The Morning Report
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As of the start of this year, the city of San Diego, like cities throughout California, was supposed to dramatically cut down on the amount of food waste that ends up in landfills by launching a new service that collects food waste from households. This would mean each of us would be setting out a food waste bin alongside our trash and recycling bins.
Have you been doing that? We haven’t either.
It turns out, the city is now hoping to roll out that service at the start of next year. Better late than never, especially when there’s no indication the state is upset over the blown deadline. If only our editors could be so forgiving.
Our MacKenzie Elmer checked back into the status with the city’s unlaunched food waste collection program in a new story. The city has bought new trucks and hired new truck drivers in anticipation of getting the new program up and running, but still has a few more months at least before it could start. The city of Chula Vista, for its part, has already launched its service, though the smaller city had a smaller lift.
Read more about San Diego’s food waste program here.
What Ever Happened To: Elmer’s story is the first in a new series we’re rolling out all week. We’re checking in on the stories that were front page news, but have since slipped out of the spotlight. Get ready for some throwbacks.
If that reminds you of a story you read about at Voice or anywhere else that you haven’t heard about in a while, reach out to us. Maybe all we need is a little nudge to dig back in and see what’s what. Send Andrew Keatts an email at firstname.lastname@example.org, and we’ll see what we can do. In the meantime, enjoy the stories we’ve got coming all week.
Over the Pod
This week on the VOSD Podcast, Scott Lewis, Andrew Keatts and Andrea Lopez-Villafaña discuss the political dynamics of San Diego’s energy companies — one company is offering a lower price and competitors are arguing that the rate is deceptive.
The crew also gets into statewide news about electrification. Keatts and Lopez-Villafaña (aka the Andys) share what they learned on a recent trolley ride with the state’s head of transportation, Toks Omishakin.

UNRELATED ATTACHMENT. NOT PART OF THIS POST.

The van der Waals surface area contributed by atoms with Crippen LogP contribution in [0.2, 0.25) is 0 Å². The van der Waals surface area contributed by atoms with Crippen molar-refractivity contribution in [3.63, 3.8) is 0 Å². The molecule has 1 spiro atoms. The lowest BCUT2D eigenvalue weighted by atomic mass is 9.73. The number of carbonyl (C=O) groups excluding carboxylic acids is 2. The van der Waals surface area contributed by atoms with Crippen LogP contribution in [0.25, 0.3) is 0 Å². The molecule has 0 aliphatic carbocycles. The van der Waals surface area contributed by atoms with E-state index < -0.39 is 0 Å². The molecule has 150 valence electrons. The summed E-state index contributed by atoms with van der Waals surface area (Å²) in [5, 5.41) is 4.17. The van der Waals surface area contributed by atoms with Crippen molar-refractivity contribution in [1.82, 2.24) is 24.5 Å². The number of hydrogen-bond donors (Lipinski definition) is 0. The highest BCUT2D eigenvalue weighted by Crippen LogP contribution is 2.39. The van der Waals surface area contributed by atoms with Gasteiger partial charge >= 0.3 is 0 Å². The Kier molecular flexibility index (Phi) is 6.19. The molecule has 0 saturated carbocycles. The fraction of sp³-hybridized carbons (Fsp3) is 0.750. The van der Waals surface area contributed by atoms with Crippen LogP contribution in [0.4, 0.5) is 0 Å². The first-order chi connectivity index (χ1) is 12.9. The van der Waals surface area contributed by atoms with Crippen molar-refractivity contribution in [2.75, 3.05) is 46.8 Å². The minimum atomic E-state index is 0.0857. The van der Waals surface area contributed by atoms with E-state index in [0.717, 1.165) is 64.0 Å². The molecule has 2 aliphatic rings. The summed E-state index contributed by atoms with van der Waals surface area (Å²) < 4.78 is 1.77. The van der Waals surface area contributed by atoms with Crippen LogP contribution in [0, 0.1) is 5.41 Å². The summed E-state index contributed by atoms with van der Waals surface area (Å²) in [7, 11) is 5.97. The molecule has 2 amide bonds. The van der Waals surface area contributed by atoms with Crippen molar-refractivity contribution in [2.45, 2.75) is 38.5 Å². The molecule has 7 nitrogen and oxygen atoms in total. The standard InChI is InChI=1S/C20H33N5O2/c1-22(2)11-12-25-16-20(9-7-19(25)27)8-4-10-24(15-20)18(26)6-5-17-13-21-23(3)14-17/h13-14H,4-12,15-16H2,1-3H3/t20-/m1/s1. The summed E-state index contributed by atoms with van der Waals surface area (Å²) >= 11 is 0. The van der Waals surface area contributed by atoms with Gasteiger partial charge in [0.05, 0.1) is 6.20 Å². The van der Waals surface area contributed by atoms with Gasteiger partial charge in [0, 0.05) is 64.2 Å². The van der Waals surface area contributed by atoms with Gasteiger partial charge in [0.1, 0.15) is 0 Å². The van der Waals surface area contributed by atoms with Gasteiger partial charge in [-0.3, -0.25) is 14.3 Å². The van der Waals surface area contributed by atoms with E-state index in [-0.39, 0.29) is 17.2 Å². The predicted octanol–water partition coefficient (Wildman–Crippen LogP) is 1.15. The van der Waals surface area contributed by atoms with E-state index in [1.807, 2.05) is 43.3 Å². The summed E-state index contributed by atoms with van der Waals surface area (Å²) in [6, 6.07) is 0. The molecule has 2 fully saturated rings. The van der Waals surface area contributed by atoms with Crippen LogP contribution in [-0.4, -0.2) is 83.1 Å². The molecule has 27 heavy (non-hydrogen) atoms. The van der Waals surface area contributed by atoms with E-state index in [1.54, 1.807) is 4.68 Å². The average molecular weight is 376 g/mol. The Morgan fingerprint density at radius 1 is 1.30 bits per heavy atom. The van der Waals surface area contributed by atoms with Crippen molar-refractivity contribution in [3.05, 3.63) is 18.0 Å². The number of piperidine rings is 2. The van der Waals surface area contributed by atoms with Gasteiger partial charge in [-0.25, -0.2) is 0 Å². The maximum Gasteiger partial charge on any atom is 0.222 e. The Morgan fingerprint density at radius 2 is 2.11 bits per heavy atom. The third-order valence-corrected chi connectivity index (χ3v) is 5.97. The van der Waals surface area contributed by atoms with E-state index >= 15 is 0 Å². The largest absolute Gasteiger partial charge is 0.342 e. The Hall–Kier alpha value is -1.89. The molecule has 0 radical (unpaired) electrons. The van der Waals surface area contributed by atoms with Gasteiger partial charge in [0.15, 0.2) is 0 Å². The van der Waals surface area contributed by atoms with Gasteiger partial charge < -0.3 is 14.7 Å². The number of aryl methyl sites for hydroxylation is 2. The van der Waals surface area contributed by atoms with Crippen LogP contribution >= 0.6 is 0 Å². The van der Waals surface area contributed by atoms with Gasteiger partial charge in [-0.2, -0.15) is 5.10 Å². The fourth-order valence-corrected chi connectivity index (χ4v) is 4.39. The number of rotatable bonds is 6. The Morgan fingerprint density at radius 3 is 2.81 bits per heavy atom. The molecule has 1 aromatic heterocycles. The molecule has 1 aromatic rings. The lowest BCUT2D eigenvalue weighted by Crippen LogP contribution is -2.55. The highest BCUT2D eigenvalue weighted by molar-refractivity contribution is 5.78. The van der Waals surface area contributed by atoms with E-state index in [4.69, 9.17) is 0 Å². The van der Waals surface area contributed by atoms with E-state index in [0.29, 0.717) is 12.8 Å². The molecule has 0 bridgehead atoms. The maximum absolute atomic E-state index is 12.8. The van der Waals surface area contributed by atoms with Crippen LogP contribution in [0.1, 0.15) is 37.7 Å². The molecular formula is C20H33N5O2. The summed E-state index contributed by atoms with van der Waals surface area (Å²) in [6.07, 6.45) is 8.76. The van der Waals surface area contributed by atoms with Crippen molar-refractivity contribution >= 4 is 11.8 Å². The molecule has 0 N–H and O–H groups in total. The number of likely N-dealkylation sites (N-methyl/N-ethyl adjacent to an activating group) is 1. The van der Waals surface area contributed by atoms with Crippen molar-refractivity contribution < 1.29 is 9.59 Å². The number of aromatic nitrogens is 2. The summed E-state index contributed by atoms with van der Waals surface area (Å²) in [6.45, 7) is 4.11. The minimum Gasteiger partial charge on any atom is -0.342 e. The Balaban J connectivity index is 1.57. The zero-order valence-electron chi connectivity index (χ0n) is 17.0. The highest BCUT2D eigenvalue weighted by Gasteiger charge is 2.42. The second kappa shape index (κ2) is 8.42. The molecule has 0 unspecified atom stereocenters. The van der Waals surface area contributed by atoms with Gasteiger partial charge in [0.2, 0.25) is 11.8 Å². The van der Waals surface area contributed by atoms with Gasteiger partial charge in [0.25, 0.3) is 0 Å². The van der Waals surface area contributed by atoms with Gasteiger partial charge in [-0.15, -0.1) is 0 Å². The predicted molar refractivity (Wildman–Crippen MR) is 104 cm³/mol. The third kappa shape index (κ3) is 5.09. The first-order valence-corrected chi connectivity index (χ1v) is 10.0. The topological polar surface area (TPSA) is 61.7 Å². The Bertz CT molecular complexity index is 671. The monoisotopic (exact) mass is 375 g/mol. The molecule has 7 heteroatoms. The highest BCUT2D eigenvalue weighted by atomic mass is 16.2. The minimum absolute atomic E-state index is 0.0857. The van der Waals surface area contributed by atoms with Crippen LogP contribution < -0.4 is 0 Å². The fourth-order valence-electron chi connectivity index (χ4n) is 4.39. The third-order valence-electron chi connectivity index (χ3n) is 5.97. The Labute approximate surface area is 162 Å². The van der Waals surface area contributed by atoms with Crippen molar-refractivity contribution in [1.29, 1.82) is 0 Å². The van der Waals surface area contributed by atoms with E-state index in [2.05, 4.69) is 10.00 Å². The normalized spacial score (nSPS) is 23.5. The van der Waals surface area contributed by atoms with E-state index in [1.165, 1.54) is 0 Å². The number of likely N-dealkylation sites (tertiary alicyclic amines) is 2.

The Latest 101 Ash Legal News
A Superior Court judge on Friday denied an attempt to halt the city’s plan to sell bonds to help fund a buyout of its 101 Ash St. lease that followed a settlement with the city’s former landlord and lenders.
The Union-Tribune notes that while Judge Joel Wohlfeil decided against granting an injunction requested by attorneys representing taxpayer John Gordon, he also wrote in a tentative ruling that “there is a reasonable probability” will prevail in its lawsuit raising constitutional issues.
Former city attorney Mike Aguirre, one of Gordon’s lawyers, cheered the acknowledgement while a spokeswoman for the City Attorney’s Office declined to comment.
The Gordon suit will face another test next month. Lenders behind the Ash deal have asked Wohlfeil to rule on the merits of the case on Sept. 22.
Need a refresher on the Gordon case and the tangle of other legal cases surrounding the city’s 101 Ash debacle? Check out this guide.
In Other News
- The Union-Tribune reports that a San Diego State athletic director reached out to a well-known sexual assault survivor, turned activist and public speaker, to talk to the football team, more than two weeks after officials learned that San Diego police were investigating an alleged sexual assault involving several football players.
- Related: The Buffalo Bills cut punter Matt Araiza from the team two days after a civil lawsuit was filed alleging that Araiza and two former teammates from SDSU gang-raped a 17-year-old girl. (KPBS)
- Fox 5 reports that San Diego’s sidewalk vending ordinance will now also include beach areas.
- And say goodbye to beach bonfires … at least the ones outside city designated rings. City officials are moving forward with a ban that has some people fired up. (Union-Tribune)
- More beagles will be up for adoption soon. (KPBS)
The Morning Report was written by Andrew Keatts, Lisa Halverstadt and Andrea Lopez-Villafaña.
Commercial waste companies aren’t doing much better. Here in Oceanside a few weeks ago we received mailers telling us that collection was starting for multi-unit housing (we live in a duplex). Then two weeks ago we received the container, and started using it. By Saturday, flies were buzzing all around it. I phoned Waste Management to notify them that our collection was missed, and they told me they aren’t planning to collect our neighborhood until around mid-September. It would have been nice to be notified!
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